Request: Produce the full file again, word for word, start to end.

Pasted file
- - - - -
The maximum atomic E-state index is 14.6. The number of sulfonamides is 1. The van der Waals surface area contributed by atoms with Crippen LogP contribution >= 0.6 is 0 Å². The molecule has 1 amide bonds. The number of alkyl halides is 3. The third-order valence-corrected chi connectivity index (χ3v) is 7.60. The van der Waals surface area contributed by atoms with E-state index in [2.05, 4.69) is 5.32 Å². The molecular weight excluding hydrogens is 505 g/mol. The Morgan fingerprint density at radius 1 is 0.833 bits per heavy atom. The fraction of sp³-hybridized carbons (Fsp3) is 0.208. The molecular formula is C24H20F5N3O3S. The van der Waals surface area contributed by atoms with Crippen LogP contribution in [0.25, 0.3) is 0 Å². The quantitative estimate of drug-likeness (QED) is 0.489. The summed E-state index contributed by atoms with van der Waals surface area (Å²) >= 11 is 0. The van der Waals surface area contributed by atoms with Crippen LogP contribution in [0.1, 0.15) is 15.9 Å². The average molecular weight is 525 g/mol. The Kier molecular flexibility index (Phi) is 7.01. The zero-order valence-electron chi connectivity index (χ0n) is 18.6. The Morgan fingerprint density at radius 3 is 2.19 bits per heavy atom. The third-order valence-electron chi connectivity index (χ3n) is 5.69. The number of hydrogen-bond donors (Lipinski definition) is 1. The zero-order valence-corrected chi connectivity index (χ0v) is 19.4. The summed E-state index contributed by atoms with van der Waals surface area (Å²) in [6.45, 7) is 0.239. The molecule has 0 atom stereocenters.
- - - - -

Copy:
The maximum atomic E-state index is 14.6. The number of sulfonamides is 1. The van der Waals surface area contributed by atoms with Crippen LogP contribution >= 0.6 is 0 Å². The molecule has 1 amide bonds. The number of alkyl halides is 3. The third-order valence-corrected chi connectivity index (χ3v) is 7.60. The van der Waals surface area contributed by atoms with E-state index in [2.05, 4.69) is 5.32 Å². The molecular weight excluding hydrogens is 505 g/mol. The Morgan fingerprint density at radius 1 is 0.833 bits per heavy atom. The fraction of sp³-hybridized carbons (Fsp3) is 0.208. The molecular formula is C24H20F5N3O3S. The van der Waals surface area contributed by atoms with Crippen LogP contribution in [0.25, 0.3) is 0 Å². The quantitative estimate of drug-likeness (QED) is 0.489. The summed E-state index contributed by atoms with van der Waals surface area (Å²) >= 11 is 0. The van der Waals surface area contributed by atoms with Crippen LogP contribution in [0.1, 0.15) is 15.9 Å². The average molecular weight is 525 g/mol. The Kier molecular flexibility index (Phi) is 7.01. The zero-order valence-electron chi connectivity index (χ0n) is 18.6. The Morgan fingerprint density at radius 3 is 2.19 bits per heavy atom. The third-order valence-electron chi connectivity index (χ3n) is 5.69. The number of hydrogen-bond donors (Lipinski definition) is 1. The zero-order valence-corrected chi connectivity index (χ0v) is 19.4. The summed E-state index contributed by atoms with van der Waals surface area (Å²) in [6.45, 7) is 0.239. The molecule has 0 atom stereocenters.